This is a very difficult question to answer and many researchers and scientists are still learning so much about these complicated disorders. BUT we do know it is rarely about the food or wanting to be thin. What? Yes, that’s right, there are many misconceptions about what causes an eating disorder in our society and they really are caused by a combination of factors including genetic, psychological, biochemical, cultural, and environmental.
Eating disorders are complex and complicated and should be taken very seriously as they have the highest mortality rate of any mental illness, according to the American Journal of Psychiatry. For example, one shocking statistic is that 20% of people suffering from anorexia will die prematurely from complications of their eating disorder, including suicide and heart problems! Yikes!
So, what can we do about that?
Let’s begin by stating what we do know right now. People with eating disorders tend to use food and the control of food to cope with overwhelming thoughts and feelings. For some individuals, dieting, bingeing, and purging may begin as a way to cope with painful emotions and to feel in control of one’s life without realizing the damage they are creating to their physical and emotional health. People just don’t choose to have an eating disorder and you can’t tell if someone has one just by looking at them so we need to look at specific factors that contribute to them.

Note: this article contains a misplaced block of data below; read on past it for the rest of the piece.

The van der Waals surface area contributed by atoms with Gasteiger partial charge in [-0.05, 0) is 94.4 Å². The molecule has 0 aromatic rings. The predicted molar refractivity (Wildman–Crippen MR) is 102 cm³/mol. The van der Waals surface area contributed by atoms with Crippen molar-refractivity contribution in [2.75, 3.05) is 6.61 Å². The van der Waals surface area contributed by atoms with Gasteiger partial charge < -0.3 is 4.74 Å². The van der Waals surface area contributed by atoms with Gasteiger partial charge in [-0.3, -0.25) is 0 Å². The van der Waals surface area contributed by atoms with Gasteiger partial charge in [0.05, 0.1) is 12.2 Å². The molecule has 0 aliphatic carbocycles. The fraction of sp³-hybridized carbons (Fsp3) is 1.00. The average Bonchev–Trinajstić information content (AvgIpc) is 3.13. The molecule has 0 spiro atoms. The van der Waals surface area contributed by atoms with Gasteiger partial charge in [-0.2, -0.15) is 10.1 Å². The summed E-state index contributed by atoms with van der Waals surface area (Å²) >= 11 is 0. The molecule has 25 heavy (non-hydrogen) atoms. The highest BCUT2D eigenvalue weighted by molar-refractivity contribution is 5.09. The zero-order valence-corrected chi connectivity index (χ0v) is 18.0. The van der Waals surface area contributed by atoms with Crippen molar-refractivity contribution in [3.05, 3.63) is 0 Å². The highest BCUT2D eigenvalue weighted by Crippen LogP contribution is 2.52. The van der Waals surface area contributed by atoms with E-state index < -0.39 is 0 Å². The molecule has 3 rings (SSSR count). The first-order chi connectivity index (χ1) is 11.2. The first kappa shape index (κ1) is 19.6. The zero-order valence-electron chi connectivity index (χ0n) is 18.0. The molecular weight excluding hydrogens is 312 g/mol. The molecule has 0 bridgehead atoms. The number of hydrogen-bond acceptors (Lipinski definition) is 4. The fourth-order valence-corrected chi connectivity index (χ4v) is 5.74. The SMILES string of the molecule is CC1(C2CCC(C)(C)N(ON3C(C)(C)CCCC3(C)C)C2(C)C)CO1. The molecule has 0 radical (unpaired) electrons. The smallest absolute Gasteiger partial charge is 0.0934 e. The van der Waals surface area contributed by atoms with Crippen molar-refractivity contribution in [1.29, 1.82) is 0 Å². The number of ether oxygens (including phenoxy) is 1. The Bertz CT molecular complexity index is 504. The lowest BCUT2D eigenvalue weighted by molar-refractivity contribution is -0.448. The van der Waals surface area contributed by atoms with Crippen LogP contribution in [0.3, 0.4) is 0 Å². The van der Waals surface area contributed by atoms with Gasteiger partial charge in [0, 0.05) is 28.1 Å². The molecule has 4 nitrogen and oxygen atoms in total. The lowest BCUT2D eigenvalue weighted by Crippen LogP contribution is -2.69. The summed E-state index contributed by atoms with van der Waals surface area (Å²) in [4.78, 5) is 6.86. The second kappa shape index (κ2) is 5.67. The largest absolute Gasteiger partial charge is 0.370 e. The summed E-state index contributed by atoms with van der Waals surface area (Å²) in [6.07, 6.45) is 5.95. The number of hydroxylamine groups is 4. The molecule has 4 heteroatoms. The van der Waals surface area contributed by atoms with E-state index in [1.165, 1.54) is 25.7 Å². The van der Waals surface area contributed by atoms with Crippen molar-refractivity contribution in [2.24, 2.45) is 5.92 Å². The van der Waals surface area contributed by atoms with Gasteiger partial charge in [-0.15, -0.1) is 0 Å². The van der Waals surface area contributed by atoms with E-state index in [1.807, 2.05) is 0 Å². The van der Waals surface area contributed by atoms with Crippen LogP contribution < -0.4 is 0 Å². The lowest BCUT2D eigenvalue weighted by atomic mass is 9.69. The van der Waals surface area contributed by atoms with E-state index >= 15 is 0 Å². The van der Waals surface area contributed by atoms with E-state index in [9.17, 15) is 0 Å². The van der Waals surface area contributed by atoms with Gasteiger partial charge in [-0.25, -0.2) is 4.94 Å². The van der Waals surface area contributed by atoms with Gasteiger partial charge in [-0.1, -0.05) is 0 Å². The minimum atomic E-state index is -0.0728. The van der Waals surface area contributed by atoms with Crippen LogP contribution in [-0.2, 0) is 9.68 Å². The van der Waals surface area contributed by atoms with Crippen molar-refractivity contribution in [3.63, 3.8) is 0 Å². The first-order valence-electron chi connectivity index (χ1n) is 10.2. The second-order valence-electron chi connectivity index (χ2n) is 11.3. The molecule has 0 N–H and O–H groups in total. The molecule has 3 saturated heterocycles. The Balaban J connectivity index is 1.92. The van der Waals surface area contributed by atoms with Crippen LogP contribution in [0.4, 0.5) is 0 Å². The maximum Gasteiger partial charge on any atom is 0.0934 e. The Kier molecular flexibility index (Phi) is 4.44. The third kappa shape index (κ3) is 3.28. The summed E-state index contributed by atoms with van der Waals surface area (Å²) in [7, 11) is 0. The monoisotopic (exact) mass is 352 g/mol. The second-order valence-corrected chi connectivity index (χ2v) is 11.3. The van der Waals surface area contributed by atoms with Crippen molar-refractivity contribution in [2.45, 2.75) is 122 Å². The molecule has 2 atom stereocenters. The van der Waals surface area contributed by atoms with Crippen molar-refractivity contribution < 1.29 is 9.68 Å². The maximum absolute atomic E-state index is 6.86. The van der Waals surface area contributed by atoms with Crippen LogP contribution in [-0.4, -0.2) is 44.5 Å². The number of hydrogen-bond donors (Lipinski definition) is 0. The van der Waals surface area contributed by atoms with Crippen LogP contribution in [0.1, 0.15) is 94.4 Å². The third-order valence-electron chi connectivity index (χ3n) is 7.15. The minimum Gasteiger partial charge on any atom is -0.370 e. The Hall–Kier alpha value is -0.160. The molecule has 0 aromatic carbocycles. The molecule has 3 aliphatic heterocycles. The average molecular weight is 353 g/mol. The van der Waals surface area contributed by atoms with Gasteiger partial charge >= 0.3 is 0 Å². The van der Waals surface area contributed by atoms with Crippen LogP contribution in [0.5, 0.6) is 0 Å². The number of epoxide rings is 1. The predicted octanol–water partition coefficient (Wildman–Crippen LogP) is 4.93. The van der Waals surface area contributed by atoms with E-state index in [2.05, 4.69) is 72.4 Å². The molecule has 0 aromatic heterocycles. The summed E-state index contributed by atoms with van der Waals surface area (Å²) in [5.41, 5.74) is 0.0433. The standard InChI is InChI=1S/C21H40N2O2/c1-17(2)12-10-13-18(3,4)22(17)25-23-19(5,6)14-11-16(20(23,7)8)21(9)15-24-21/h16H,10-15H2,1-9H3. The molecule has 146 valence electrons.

Here are a few to be aware of:
- Genetics – Eating disorders tend to run in families! There are also specific chromosomes that have been linked to anorexia and bulimia.
- Psychological – Eating disorders are very common in individuals who struggle with clinical depression, anxiety disorders and obsessive-compulsive disorder. They also show up in people with low self-esteem, people who have difficulty regulating emotions, and perfectionists.
- Biochemistry – People with eating disorders tend to have abnormal levels of chemicals that regulate appetite, mood, stress and sleep. There can also be an increase in serotonin that keeps these individuals in a constant state of stress.
- Culture – Over-emphasis on appearance, unrealistic beauty standards, and extreme focus on dieting and exercise are all cultural factors that can contribute to eating disorders.
- Environment – A person’s immediate environment can play a major role too. Having significant family or relationship problems, a history of physical or sexual abuse, a chaotic childhood, and bullying based on appearance all are contributors.
Eating disorders are complex and something to take very seriously. Once started, the disorder can create a self-perpetuating cycle of physical and mental destruction. Successful treatment of eating disorders requires professional help and a team approach for the best care. If you know someone struggling with an eating disorder, encourage him/her to seek treatment as soon a possible. Healing and recovery are achievable!
Deborah Mori has provided therapy for adolescents & adult women struggling with eating disorders and co-occurring mental health issues in a residential facility and private practice. She provides individual therapy for adolescents, adults, families, and couples for issues such as trauma, anxiety, depression, family/relationship conflict, and eating disorders. It is Deborah’s highest honor to “see” you with compassionate eyes and a kind heart to help you find your way to a thriving life.
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